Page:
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Empire Javelin, D-Day Assault Ship (Hardback)

The Royal Navy vessel that landed the US 116th Infantry on Omaha Beach

Maritime > Naval Military P&S History > Royal History WWII > Battles & Campaigns > D-Day & Normandy

By Philip Kay-Bujak
Imprint: Pen & Sword Maritime
Pages: 240
Illustrations: 30 mono illustrations
ISBN: 9781399035811
Published: 13th May 2024


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Empire Javelin an American-built LSI (Landing Ship, Infantry) in Royal Navy service, played an important role on D-Day. She carried A Company 116th RCT (the famous ‘Bedford’ Boys’) across the Channel and her landing craft put them ashore on Dog Green sector as part of the initial assault or ‘suicide wave’, onto Omaha beach. In telling her story, Philip Kay-Bujak does justice to the contribution of the Royal Navy at Omaha Beach, which has been underappreciated in the past (when directing Saving Private Ryan, Stephen Spielberg notoriously said there was no British involvement).

Drawing heavily on first-hand accounts, the author covers the actions of the ship herself and of the landing craft launched from her in great detail. One third of her landing craft were lost in the first wave alone. He also reveals Empire Javelin’s earlier life, from design and construction, through launch and training. Similarly, he relates her service after that fateful day in June 1944, when she continued to ferry troops across the Channel for several months. The events surrounding her sinking in December 1944, either by U-boat or a mine, while laden with troops, are also fully examined. The author’s skilful narrative is supported by archive photos, the whole forming a fitting testament to the contribution of Empire Javelin and ships like her, which, though less glamorous than battleships and destroyers, played a vital role in Operation Overlord and the liberation of Europe.

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About Philip Kay-Bujak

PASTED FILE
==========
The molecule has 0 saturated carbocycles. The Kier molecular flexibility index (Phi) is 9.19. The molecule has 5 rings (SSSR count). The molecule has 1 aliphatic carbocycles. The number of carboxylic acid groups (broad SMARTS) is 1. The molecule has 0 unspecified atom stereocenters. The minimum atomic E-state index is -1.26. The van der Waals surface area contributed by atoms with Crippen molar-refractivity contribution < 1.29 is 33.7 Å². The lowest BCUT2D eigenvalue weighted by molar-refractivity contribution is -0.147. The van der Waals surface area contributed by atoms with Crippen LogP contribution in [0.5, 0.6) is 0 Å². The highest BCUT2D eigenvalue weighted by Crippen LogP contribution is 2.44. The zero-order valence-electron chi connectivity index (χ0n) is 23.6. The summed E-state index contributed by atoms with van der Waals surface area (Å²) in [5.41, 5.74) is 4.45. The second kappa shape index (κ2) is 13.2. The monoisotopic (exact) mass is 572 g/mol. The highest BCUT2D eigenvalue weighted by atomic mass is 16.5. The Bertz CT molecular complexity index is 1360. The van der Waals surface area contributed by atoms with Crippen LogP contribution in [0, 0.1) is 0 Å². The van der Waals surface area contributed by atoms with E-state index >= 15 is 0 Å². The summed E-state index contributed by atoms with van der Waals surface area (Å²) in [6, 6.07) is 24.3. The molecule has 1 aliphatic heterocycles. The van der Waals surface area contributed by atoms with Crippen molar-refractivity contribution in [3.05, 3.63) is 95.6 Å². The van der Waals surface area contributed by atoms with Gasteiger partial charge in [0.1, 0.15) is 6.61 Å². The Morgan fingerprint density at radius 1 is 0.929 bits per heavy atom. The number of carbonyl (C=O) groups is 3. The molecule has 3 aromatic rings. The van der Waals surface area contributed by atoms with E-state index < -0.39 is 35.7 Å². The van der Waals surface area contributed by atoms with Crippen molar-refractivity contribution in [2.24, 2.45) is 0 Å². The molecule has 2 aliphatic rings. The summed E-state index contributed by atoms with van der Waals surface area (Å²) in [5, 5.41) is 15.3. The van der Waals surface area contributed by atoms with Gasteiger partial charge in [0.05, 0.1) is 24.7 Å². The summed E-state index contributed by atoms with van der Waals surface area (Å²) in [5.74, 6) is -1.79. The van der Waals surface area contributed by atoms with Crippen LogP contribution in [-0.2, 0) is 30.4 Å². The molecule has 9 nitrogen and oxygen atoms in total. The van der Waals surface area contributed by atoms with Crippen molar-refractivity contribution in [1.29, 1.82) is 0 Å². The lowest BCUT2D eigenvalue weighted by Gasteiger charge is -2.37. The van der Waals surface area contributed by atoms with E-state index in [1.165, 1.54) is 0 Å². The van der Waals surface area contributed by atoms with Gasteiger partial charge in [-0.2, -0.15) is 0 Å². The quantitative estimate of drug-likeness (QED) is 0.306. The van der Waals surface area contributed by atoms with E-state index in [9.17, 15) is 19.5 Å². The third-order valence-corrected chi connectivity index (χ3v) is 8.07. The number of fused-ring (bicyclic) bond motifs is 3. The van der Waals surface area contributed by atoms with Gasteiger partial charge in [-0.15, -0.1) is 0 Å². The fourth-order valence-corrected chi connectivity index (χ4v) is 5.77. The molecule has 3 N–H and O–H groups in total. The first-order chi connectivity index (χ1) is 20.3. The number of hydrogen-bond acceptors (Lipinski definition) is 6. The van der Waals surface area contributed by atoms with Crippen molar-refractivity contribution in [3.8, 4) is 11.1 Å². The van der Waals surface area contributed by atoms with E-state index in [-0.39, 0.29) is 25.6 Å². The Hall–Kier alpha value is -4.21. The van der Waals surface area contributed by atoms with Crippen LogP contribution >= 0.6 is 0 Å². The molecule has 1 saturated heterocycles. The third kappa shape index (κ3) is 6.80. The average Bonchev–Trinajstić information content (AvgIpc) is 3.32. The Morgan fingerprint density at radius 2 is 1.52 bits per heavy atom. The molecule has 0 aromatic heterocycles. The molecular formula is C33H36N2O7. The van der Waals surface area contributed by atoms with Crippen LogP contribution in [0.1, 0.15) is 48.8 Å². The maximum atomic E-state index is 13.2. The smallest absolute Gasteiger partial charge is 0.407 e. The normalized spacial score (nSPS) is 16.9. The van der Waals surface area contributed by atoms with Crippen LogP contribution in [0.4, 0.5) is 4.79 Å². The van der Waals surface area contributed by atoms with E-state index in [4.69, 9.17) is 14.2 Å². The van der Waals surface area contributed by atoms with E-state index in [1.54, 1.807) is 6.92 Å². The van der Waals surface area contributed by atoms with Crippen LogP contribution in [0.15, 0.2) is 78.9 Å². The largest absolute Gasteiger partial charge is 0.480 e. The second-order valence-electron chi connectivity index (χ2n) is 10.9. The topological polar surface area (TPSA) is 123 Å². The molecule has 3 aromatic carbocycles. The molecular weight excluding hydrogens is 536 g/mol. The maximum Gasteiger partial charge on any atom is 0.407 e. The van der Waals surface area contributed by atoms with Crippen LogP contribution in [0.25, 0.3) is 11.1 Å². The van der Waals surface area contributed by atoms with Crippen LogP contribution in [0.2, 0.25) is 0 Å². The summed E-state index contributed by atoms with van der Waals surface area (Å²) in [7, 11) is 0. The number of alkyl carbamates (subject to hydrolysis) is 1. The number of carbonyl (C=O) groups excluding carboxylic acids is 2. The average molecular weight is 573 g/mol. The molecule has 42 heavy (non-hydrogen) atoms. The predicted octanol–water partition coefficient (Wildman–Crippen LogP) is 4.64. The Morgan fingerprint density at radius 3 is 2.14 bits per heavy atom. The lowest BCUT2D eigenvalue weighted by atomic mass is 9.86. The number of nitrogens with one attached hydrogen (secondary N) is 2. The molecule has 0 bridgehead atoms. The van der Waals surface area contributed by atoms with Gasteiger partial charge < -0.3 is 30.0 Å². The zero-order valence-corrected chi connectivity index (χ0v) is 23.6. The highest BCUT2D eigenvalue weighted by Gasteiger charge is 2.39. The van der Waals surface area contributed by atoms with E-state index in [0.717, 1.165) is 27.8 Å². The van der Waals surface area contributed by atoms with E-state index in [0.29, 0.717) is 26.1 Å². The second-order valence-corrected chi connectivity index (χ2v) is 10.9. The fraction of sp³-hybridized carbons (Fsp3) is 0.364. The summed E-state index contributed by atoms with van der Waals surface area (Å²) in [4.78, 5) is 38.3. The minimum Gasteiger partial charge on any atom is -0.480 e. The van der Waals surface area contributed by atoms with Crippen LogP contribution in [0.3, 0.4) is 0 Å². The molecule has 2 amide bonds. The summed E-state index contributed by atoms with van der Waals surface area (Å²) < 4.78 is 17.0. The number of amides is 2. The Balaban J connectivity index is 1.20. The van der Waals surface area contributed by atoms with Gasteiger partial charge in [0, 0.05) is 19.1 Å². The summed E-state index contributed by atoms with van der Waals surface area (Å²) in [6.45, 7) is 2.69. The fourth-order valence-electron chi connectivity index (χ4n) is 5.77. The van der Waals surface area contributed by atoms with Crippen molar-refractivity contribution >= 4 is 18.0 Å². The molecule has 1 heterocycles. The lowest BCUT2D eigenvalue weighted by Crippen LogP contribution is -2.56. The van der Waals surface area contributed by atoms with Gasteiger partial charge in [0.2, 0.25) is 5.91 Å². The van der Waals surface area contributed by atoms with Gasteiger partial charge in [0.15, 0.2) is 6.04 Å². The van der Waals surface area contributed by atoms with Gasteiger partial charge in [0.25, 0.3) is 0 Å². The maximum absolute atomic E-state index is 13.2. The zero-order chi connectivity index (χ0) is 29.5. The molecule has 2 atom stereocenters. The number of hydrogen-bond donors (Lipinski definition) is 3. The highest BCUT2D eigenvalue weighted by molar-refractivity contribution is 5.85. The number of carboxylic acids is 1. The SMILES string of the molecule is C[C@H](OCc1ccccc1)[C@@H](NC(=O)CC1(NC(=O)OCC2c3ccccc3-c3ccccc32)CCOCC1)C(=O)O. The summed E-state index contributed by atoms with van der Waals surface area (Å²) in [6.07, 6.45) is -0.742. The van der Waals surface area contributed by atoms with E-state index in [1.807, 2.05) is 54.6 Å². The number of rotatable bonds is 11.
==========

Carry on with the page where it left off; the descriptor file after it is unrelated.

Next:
After graduating in European History from The University of East Anglia, Philip Kay-Bujak spent ten years in the Royal Anglian Regiment as a TA officer and twenty-three years teaching history and classics in the independent sector. He was a Housemaster at Langley School, Norfolk and Headmaster of Stover School in Devon. An Associate of The Royal Historical Society, he is now retired and is a full-time writer. His previous works include Undefeated (2008), The Bravest Man in The British Army (2018), The Life of Cicero (2023) and Gallia Narbonensis, which details the Roman invasion and occupation of what is now southern France. He lives in East Sussex.

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'Today a new major joined us, a Herculean giant of South African origin with a quite remarkable disregard for danger.' The Regimental Diary of The Kings Own Scottish Borderers, July 1915 'Brave as a lion, stubborn as a mule and as quick tempered as his Irish forebears, Kelly VC spoke out about Churchill's support of the White Russians in 1919. This is a well researched and lively read and brings to our attention an early Churchill folly.' Keith Simpson John (Jack) Sherwood Kelly, VC CMG DSO (1880-1931) was a formidable soldier. He fought in British colonial campaigns in the early 1900s, distinguished…

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